This is a legacy version of the WELL Building Standard. Please check the latest version here.

Low-glare workstation design

Glare is commonly generated when high-intensity electric or natural light reflects off glossy surfaces that may be positioned at suboptimal angles in and around occupant spaces, in relation to windows. The resulting discomfort can be a hindrance to an otherwise comfortable and effective work environment. Adjusting the angle at which the light hits a surface can help guide the light away from reflecting directly into the eye, thereby avoiding glare.

Part 1: Glare Avoidance

The following requirements are met:

a.81 To minimize glare caused by incoming sunlight, all computer screens at desks located within 4.5 m [15 ft] of view windows can be oriented within a 20° angle perpendicular to the plane of the nearest window.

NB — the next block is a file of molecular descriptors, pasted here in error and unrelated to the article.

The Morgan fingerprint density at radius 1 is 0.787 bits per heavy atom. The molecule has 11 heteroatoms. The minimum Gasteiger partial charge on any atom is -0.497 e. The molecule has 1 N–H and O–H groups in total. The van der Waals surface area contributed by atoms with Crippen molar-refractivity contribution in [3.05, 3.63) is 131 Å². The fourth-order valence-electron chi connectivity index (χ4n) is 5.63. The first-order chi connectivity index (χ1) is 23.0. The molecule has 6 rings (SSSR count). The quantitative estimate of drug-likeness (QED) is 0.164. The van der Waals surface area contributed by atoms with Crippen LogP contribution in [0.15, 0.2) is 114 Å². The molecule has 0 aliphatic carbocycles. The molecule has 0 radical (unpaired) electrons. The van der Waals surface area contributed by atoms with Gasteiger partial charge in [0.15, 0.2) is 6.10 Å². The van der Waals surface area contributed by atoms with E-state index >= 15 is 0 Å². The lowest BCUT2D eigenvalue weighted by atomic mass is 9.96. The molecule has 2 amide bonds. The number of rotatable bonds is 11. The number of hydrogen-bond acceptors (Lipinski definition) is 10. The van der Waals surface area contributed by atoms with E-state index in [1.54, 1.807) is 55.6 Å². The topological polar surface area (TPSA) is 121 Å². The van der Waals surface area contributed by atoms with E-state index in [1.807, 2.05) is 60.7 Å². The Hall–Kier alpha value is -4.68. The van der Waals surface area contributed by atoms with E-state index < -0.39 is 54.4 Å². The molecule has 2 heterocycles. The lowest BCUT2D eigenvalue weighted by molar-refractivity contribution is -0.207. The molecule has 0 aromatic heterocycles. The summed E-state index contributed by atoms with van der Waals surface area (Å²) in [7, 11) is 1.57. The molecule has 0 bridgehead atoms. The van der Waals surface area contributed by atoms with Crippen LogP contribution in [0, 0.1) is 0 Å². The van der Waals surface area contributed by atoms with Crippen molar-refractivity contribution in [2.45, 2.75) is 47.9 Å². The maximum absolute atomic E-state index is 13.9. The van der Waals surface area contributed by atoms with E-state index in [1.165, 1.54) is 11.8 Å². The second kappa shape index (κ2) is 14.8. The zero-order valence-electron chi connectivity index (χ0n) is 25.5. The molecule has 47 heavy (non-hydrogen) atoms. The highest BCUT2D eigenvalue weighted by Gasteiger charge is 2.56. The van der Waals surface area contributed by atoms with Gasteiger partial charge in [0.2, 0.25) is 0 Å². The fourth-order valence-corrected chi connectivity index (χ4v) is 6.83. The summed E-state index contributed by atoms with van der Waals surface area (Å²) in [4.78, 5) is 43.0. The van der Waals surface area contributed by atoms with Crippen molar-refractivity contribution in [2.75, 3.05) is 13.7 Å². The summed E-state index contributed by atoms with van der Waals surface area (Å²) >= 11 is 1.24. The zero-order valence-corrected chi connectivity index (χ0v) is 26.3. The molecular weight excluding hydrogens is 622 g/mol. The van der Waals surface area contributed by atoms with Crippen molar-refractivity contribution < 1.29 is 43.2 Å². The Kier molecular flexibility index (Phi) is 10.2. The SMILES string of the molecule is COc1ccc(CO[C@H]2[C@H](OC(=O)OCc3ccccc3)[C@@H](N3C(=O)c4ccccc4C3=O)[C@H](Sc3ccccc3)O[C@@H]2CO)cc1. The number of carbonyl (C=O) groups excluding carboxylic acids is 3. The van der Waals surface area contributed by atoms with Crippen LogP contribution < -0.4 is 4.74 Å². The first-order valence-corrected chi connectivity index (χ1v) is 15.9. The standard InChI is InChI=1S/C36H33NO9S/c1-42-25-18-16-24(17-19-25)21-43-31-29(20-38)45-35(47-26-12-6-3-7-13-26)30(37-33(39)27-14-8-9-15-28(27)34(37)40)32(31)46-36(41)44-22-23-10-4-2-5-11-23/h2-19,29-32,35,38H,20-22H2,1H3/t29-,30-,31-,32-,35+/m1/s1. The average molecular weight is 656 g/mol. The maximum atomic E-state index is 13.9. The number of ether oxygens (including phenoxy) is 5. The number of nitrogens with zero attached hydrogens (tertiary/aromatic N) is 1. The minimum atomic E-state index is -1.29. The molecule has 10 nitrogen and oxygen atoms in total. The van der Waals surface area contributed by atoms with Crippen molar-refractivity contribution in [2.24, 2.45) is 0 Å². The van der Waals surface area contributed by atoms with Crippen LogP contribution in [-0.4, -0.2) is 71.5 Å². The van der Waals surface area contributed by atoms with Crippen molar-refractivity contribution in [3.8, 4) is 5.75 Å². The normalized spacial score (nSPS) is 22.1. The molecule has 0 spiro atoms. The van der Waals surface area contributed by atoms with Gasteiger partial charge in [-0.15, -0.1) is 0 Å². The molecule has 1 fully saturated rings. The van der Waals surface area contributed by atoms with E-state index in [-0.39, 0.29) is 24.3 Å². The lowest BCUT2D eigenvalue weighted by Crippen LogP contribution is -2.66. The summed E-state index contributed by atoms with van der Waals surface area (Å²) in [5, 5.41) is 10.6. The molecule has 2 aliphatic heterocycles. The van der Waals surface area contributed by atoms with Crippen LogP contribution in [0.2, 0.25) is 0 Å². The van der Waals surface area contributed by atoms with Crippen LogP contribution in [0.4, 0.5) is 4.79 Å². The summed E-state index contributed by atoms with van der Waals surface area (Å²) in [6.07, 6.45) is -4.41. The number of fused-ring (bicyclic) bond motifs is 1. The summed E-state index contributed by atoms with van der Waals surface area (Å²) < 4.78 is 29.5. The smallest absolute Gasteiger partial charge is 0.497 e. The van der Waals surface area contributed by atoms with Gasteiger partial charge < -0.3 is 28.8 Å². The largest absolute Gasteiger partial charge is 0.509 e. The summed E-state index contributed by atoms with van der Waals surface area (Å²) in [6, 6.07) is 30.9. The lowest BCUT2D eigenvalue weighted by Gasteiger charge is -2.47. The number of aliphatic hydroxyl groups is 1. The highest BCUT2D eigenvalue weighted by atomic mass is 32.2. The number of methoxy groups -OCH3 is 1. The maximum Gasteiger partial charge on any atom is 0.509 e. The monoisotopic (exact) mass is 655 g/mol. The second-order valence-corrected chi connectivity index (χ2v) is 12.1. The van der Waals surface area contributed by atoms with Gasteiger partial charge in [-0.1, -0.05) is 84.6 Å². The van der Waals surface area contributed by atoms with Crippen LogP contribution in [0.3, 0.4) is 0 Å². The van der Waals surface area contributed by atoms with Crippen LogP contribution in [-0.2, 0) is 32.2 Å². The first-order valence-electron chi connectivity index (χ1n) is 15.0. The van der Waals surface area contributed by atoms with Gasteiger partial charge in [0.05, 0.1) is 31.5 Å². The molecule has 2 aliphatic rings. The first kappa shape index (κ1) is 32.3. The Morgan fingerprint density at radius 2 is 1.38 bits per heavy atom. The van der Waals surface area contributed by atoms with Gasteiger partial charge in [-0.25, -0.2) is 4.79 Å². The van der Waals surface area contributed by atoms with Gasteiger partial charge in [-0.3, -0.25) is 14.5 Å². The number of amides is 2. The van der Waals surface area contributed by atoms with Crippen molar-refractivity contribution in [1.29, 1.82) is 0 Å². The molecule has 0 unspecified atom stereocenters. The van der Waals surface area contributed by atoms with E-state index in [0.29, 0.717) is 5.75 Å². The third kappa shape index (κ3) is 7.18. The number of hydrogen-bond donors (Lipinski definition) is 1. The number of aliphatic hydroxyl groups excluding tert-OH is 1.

b. Overhead luminaires are not aimed directly at computer screens.

Applicability Matrix

Core & Shell New & Existing Buildings New & Existing Interiors
Part 1: Glare Avoidance - O O
Commercial Kitchen Education Multifamily Residential Restaurant Retail
Part 1: Glare Avoidance - O - - -

Verification Methods Matrix

Letters of Assurance Annotated Documents On-Site Checks
Part 1: Glare Avoidance Visual Inspection

Ontario Ministry of Labour. Computer Ergonomics: Workstation Layout and Lighting. Toronto: Ontario Ministry of Labour; September 2004: 16.


The Ontario Ministry of Labour's "Computer Ergonomics: Workstations and Lighting" recommends that worker's line of sight is parallel to the plane of windows.